The Goldlined Rabbitfish (Siganus guttatus) has gold spots when young that lengthen into thin lines in adult fish. They also have a bright yellow spot between their tail and dorsal fin. They vary from the very similar Goldspotted Rabbitfish (Siganus punctatus) by having larger spots and lacking the yellow spots around their irises found in S. punctatus.
These fish are generally peaceful toward other fish but may be aggressive toward other Rabbitfish and Foxfaces. They are timid by nature and will frighten easily, often taking on a mottled stress coloration. They are reef safe with caution as they may nibble on coral polyps if they are not kept well fed.
Foxfaces and Rabbitfish are primarily herbivorous but may eat some meaty foods if green food is scarce. They need algae and other plant matter to remain healthy and do best on a diet consisting of live and dried algae and supplements of frozen meaty foods. These fish are excellent algae eaters for aquariums large enough to accommodate them.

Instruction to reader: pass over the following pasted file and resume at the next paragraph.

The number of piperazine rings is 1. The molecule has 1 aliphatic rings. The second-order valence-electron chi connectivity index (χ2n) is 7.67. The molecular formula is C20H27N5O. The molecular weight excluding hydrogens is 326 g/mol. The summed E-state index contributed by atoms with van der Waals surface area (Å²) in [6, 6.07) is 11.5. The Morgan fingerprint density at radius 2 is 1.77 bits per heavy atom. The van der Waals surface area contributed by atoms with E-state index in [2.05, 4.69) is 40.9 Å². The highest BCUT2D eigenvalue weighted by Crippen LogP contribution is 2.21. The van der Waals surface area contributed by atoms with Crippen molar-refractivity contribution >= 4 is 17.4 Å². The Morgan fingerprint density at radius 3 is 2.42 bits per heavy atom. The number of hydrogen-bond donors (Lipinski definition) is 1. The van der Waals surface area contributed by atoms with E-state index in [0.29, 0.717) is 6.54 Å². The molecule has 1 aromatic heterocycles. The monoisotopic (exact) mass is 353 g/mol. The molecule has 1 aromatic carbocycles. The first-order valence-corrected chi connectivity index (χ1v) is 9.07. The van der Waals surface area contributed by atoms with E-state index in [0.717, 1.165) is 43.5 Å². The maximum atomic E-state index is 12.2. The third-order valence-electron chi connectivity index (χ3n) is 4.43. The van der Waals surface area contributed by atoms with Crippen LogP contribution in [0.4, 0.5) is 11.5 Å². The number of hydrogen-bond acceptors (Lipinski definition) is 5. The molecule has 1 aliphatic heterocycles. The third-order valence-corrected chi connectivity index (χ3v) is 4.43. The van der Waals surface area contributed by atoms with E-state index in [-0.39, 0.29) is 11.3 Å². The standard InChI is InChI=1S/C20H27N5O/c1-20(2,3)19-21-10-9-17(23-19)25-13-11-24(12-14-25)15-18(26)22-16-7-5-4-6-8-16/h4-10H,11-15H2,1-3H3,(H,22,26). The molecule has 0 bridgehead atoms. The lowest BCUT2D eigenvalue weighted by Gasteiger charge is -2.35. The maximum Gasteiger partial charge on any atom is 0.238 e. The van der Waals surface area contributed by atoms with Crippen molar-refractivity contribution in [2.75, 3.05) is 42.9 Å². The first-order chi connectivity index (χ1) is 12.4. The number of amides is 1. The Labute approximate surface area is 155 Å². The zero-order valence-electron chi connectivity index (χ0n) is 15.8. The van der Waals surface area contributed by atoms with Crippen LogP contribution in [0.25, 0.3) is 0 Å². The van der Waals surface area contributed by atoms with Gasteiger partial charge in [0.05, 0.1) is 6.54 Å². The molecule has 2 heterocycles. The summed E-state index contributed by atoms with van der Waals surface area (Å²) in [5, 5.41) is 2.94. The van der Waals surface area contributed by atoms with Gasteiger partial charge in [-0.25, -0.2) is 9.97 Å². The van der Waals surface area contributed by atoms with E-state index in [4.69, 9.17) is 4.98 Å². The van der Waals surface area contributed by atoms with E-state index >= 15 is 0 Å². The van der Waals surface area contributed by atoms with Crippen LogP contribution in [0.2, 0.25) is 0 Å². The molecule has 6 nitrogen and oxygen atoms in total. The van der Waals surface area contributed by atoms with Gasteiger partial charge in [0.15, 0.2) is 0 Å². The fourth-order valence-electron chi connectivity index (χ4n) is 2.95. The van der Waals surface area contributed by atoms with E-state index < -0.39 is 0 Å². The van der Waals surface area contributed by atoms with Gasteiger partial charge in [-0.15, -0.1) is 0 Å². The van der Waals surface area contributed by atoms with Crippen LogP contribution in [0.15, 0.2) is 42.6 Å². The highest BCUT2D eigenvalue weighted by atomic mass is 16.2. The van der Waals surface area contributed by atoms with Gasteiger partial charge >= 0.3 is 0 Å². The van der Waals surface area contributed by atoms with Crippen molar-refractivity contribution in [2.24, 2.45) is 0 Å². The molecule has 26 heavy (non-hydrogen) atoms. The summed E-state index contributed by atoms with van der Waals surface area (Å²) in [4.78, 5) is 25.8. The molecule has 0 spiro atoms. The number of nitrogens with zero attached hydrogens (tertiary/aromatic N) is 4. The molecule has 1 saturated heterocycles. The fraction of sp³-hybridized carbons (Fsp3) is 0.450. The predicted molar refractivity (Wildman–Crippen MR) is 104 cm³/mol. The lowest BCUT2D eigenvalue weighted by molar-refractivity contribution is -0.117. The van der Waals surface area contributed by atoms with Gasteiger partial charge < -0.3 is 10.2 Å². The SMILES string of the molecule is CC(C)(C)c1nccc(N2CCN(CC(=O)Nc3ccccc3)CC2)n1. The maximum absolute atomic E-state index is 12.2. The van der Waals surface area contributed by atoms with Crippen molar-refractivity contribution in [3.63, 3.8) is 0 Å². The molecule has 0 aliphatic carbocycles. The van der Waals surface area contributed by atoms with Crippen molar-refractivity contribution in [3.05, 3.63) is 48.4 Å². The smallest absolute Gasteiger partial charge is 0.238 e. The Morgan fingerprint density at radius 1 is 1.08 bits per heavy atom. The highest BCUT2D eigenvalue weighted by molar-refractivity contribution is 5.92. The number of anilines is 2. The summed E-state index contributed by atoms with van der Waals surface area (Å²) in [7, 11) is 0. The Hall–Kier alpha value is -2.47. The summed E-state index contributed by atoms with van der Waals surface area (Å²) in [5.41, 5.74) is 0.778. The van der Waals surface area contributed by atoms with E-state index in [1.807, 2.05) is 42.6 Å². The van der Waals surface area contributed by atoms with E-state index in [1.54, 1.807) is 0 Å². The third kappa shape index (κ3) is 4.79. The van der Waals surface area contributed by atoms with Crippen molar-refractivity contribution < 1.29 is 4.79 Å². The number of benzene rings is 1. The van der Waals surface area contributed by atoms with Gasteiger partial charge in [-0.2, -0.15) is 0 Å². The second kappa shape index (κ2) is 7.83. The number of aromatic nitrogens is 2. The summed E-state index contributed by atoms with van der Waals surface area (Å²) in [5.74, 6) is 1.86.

Foxfaces and Rabbitfish have venomous dorsal and anal spines. These spines are used for defense and protection. They do not use their spines to attack or hunt, and most injuries occur when the aquarist bumps against the spines or is not careful while cleaning the tank or catching the fish.